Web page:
Asking furniture designer Christian Woo if he’s the loudest guy at the party is a tad off topic, but his response confirms a hunch. “I’m probably the opposite. That’s interesting—maybe my work represents the strong, silent type? Doesn’t say so much, but…” His voice trails off, and it’s right to interrupt him here. It isn’t that his designs don’t say much. Probably the opposite: it’s that what they say is spoken softly and simply, and sticks.
There are other parallels between superficial observations and the 39-year-old Vancouverite’s design sensibilities to draw. His last name is one letter shy of wood, his medium. He’s fond of filling blanks in his sentences with “and whatnot”, and what knots he finds in his timber he shows off rather than saws off. Also, his manner of dress on this particular day—dark sneakers, dark jeans, dark T-shirt, with a lime-green pencil clipped on the collar—hints of his restrained curiosity for colour, best evidenced by the bisecting bands of colour in his Covert Series, and coloured-top Cluster Table he exhibited at IDSwest this September.
To Woo, who started his namesake business in 2006, details are everything: Forest Stewardship Council–certified black walnut and white ash; wood casework; internal joinery; hand-rubbed matte finishes; strategic pops of powder-coated steel; and integrated finger pulls. The latter, a painfully smart rectangular cut-out for opening drawers, sprung out of a Stanley Park residential project to become the centrepiece of Covert’s storage pieces. “It’s a real subtle design feature, but it’s where a lot of attention and time goes,” he says. “With minimalist design, you’re left with very few details.”
His minimalism has roots in Scandinavian and Japanese design, but Woo would rather reference modern and contemporary West Coast architecture—such as the Ronald Thom and Richard Henriquez homes he’s worked within—as his nearest influence. These custom projects take 75 per cent of his time, but also fuel the growing 25 per cent spent building and expanding his furniture collection.
In Vancouver, Woo’s hand-built body of work sells exclusively through Provide. His relationship with owners Robert Quinnell and David Keeler was forged not long after the two opened their interiors store, and enlisted Woo for one-off projects. But they all saw an opportunity for more, so when Woo’s custom work eased up last winter, he solidified a five-piece collection including two dining tables, a low-profile bed, a modular cluster table, and a cantilevered side table. This is Woo’s kind of collaboration. “I’d rather have more of personal relationship with who I’m working with, than just look for big sales in a bigger environment,” he says.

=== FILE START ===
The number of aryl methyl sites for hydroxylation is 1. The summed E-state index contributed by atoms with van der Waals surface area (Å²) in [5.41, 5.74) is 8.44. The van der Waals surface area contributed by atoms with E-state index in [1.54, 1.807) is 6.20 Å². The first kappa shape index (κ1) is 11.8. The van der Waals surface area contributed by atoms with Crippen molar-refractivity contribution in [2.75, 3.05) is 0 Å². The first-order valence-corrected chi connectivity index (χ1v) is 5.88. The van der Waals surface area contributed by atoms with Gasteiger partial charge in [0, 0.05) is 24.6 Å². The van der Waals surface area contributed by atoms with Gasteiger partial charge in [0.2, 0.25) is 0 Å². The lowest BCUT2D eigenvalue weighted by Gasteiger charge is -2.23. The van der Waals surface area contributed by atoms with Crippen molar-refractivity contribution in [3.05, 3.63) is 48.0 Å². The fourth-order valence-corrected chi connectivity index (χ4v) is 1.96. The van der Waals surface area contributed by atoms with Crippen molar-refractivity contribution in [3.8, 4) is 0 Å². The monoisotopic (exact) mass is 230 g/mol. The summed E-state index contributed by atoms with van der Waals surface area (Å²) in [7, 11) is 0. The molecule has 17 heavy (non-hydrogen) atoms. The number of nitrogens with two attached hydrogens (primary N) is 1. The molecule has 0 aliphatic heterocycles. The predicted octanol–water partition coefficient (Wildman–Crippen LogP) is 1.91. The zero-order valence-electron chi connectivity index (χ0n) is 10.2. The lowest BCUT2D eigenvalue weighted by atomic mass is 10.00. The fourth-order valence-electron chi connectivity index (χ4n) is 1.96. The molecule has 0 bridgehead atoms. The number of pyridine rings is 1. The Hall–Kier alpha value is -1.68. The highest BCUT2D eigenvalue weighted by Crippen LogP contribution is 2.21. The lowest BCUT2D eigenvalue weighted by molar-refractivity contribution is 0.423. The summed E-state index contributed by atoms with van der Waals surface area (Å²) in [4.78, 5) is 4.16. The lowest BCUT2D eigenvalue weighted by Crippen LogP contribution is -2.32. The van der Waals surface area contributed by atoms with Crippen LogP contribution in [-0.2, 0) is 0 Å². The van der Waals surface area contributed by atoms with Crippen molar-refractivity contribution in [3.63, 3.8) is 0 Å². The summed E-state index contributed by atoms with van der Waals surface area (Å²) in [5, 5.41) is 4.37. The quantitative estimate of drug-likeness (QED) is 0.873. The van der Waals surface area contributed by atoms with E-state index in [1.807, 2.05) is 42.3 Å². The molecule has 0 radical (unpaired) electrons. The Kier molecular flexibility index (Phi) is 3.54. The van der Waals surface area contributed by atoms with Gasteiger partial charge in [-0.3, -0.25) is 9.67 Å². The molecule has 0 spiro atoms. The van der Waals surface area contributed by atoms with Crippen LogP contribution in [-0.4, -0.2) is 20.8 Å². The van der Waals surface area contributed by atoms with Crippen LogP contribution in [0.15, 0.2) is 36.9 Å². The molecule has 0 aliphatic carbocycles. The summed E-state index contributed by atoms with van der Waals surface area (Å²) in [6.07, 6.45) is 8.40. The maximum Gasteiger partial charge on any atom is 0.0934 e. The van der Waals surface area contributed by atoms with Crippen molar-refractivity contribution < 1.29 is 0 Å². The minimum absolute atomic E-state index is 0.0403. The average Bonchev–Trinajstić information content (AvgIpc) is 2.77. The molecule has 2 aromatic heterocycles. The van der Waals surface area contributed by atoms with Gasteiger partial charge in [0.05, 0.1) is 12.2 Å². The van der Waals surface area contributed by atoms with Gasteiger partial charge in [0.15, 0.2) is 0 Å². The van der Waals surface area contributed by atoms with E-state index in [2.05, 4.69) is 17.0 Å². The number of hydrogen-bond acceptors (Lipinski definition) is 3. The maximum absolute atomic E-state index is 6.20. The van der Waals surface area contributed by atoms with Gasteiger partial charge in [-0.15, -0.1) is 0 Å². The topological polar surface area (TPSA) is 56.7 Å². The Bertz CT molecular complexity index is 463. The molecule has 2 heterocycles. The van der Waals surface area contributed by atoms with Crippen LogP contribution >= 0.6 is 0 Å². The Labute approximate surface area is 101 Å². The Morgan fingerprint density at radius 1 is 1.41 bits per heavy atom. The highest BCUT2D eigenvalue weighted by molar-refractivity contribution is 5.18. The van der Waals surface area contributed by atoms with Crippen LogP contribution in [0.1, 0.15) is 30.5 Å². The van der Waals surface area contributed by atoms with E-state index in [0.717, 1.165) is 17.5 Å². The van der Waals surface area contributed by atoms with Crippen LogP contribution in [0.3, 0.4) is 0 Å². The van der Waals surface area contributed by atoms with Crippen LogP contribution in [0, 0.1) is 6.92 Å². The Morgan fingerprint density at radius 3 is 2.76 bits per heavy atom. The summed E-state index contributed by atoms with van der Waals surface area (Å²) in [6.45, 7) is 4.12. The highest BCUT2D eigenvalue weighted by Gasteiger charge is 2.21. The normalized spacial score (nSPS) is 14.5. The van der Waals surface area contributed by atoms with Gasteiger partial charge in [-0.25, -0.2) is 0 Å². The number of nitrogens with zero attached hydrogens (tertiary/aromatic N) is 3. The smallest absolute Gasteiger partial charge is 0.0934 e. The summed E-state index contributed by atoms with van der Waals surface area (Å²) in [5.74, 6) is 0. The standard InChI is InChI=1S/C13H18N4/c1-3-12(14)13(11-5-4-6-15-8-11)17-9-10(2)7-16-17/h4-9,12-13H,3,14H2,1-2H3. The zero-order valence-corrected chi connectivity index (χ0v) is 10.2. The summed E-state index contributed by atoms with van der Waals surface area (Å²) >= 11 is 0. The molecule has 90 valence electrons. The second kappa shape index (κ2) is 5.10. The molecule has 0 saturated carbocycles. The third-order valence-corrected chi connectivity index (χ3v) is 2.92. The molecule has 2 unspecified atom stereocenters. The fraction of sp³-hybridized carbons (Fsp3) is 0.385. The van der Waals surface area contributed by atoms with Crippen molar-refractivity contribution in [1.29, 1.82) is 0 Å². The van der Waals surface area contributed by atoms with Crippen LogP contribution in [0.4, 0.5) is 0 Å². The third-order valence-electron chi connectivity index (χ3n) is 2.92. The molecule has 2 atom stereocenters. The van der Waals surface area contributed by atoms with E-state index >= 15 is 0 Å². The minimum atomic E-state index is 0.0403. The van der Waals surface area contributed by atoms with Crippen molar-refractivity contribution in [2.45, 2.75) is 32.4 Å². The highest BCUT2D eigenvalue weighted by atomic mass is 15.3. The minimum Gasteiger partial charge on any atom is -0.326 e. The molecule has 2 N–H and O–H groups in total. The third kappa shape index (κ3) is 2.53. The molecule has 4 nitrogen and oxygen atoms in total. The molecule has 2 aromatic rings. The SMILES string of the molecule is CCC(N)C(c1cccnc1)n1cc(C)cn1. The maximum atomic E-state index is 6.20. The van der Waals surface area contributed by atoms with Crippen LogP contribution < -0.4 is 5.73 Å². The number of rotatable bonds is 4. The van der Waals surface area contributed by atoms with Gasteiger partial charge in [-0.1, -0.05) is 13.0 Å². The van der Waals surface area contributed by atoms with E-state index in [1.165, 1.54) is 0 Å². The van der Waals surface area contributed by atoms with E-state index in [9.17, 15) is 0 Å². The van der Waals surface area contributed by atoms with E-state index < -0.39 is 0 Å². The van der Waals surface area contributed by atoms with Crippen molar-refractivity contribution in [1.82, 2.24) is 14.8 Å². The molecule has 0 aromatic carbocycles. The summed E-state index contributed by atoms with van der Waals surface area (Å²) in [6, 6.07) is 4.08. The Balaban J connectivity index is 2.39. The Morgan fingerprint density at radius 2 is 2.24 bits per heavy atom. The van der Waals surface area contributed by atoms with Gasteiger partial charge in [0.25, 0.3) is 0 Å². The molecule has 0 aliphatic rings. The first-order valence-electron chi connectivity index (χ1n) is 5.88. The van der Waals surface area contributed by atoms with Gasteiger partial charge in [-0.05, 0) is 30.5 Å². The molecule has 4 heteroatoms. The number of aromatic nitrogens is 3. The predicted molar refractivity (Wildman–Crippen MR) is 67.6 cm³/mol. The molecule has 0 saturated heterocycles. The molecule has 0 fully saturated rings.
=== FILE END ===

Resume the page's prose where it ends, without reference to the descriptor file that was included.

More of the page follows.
Mentorship is another relationship important to Woo, from his woodworking grandfather to Working Wood, the eight-month mentoring program coordinated by IDSwest director Jason Heard for which he was selected in 2009. There, Woo met artist and designer Brent Comber. The two became pals, with Comber being an important business mentor. “To succeed at anything, it’s so important to have people have confidence in you,” Woo says. “When those in your industry do, it helps you raise your game.” He’s in the process of paying it forward through a YMCA-sponsored mentorship program.
Woo’s decision to launch his own company was a leap he made alone. Thinking he couldn’t make a career out of woodwork, he applied to the Ontario College of Art and Design’s environmental design program. Two weeks before first term, he decided not to go, and instead rented space in the Woodworkers Co-Op on Parker Street, the same building he owns a workshop in now. “I was certain that I was making the wrong decision. I thought that I was letting people down. That helped me, I think. I became very focused. I was determined and worked hard to make it work.” A entertainment wall console for a movie buff he met through the Eastside Culture Crawl was his first real project. “We’re getting into thousands of dollars here, not hundreds,” he says, laughing, “so it was serious.” And that spiralled into more serious design-build projects.
Unlike many of his peers, Woo does few prototypes, nor is he much of a sketcher. Rather, his designs gestate. “Usually the ideas swim around for a bit, incubate and finally pop out.” He elaborates, “It’s more of an intuitive process. I figure it out in my head, then I just build. If proportions are off, it gets remade, but I’ve been pretty lucky with that.”
Inspired by designs that have endured, like Wegner chairs, Woo wants his work to live in the same category. “Whenever I create something, my intention is to have it fit in seamlessly and not stand out like a sore thumb or overwhelm,” he says. “I’d rather it be there, be subtle, yet strong and timeless.” The perfect minimal.